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Recent News Radiography MRI Ultrasound Nuclear Medicine General/Advanced Imaging Imaging IT Industry News

Early 30-Minute Dynamic FDG-PET Acquisition Could Halve Lung Scan Times

By MedImaging International staff writers
Posted on 14 Mar 2024

F-18 FDG-PET scans are a way to look inside the body using a special dye, and these scans can be either static or dynamic. Static scans happen 60 minutes after the dye is administered into the body, showing where the dye collects using something called standard uptake values (SUVs). This method is popular but sometimes cannot tell the difference between cancerous lung spots and non-cancerous ones, like inflammation. On the other hand, dynamic PET scans take pictures over a longer time and let doctors measure "kinetic rate constants," which are details about how the dye moves in spots over time. This method is usually better at spotting cancer accurately but takes longer, which can be hard for patients who get anxious or can't stay still for long. Now, a new study has found that carrying out dynamic PET scans in just 30 minutes, instead of the usual 65 minutes, could work just as well for checking lung lesions, making it easier for patients.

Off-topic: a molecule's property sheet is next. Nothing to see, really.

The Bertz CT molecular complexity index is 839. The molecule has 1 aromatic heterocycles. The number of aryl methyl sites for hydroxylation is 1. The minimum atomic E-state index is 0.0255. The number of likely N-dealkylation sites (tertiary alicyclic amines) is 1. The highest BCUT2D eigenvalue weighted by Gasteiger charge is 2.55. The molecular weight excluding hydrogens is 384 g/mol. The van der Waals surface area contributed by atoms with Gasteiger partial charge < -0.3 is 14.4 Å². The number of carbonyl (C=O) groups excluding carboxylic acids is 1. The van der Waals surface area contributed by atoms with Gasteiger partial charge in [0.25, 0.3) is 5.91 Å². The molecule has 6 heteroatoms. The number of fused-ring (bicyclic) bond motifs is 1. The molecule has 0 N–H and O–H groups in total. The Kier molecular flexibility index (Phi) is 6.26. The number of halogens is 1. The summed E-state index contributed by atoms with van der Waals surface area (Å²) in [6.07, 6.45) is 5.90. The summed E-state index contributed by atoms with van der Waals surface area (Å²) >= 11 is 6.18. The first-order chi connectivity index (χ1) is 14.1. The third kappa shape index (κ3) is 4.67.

Using image reconstruction analysis, nuclear medicine researchers from the Chinese Academy of Medical Sciences (Shenzhen, China) examined if shorter, 30-minute dynamic scans were just as good in terms of picture quality and how well they could tell apart benign and malignant lung lesions. They looked at 146 patients who had 181 lung lesions, and used software to turn the scans into 28 frames, showing the dye's movement over 30 minutes or 65 minutes. Experts looking at the images found that the shorter, 30-minute scans were just as good as the longer ones. They also found that using both short and long scan times, they could accurately identify cancerous lung lesions 82% of the time. However, the challenge with using dynamic FDG-PET more widely in clinics is the long time it takes to do these scans, and finding the best time to get these images for different medical needs is still something that needs to be worked out.

Image: PET/CT of a 60-year-old male patient with clinical suspicion of lung cancer (Photo courtesy of EJNMMI Physics)
Image: PET/CT of a 60-year-old male patient with clinical suspicion of lung cancer (Photo courtesy of EJNMMI Physics)

“In terms of image quality, our study found that the quality of Ki-30 min images is as good as that of Ki-65 min images by visual quality assessment,” stated the researchers. “This study indicates that an early 30-minute dynamic FDG-PET acquisition appears to be sufficient to provide quantitative images with good-quality and accurate Ki values for the assessment of lung lesions.”

Related Links:
Chinese Academy of Medical Sciences

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